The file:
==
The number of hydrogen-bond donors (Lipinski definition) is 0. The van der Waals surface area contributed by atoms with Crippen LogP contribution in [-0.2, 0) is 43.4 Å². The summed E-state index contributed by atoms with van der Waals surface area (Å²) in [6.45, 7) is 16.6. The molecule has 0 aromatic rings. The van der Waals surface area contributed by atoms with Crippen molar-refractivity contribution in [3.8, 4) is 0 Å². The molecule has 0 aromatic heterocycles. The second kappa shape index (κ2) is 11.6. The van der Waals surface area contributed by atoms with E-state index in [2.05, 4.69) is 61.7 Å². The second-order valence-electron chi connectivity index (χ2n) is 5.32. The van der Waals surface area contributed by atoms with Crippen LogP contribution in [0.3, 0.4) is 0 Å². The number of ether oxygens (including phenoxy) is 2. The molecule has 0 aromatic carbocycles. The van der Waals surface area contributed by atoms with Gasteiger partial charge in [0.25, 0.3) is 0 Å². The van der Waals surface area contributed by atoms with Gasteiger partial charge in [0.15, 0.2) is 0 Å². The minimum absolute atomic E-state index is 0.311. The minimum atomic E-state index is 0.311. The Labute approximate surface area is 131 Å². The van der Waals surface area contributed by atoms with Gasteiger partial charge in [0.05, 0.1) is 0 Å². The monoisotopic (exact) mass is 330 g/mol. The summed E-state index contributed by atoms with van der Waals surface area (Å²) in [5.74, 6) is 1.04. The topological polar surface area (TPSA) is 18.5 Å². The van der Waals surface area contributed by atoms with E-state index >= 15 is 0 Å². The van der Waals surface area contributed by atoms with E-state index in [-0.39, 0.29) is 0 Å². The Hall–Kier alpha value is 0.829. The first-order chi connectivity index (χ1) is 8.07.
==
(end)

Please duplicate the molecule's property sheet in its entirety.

The number of hydrogen-bond donors (Lipinski definition) is 0. The van der Waals surface area contributed by atoms with Crippen LogP contribution in [-0.2, 0) is 43.4 Å². The summed E-state index contributed by atoms with van der Waals surface area (Å²) in [6.45, 7) is 16.6. The molecule has 0 aromatic rings. The van der Waals surface area contributed by atoms with Crippen molar-refractivity contribution in [3.8, 4) is 0 Å². The molecule has 0 aromatic heterocycles. The second kappa shape index (κ2) is 11.6. The van der Waals surface area contributed by atoms with E-state index in [2.05, 4.69) is 61.7 Å². The second-order valence-electron chi connectivity index (χ2n) is 5.32. The van der Waals surface area contributed by atoms with Crippen LogP contribution in [0.3, 0.4) is 0 Å². The number of ether oxygens (including phenoxy) is 2. The molecule has 0 aromatic carbocycles. The van der Waals surface area contributed by atoms with Gasteiger partial charge in [0.25, 0.3) is 0 Å². The van der Waals surface area contributed by atoms with Gasteiger partial charge in [0.15, 0.2) is 0 Å². The minimum absolute atomic E-state index is 0.311. The minimum atomic E-state index is 0.311. The Labute approximate surface area is 131 Å². The van der Waals surface area contributed by atoms with Gasteiger partial charge in [0.05, 0.1) is 0 Å². The monoisotopic (exact) mass is 330 g/mol. The summed E-state index contributed by atoms with van der Waals surface area (Å²) in [5.74, 6) is 1.04. The topological polar surface area (TPSA) is 18.5 Å². The van der Waals surface area contributed by atoms with E-state index >= 15 is 0 Å². The van der Waals surface area contributed by atoms with E-state index in [-0.39, 0.29) is 0 Å². The Hall–Kier alpha value is 0.829. The first-order chi connectivity index (χ1) is 8.07.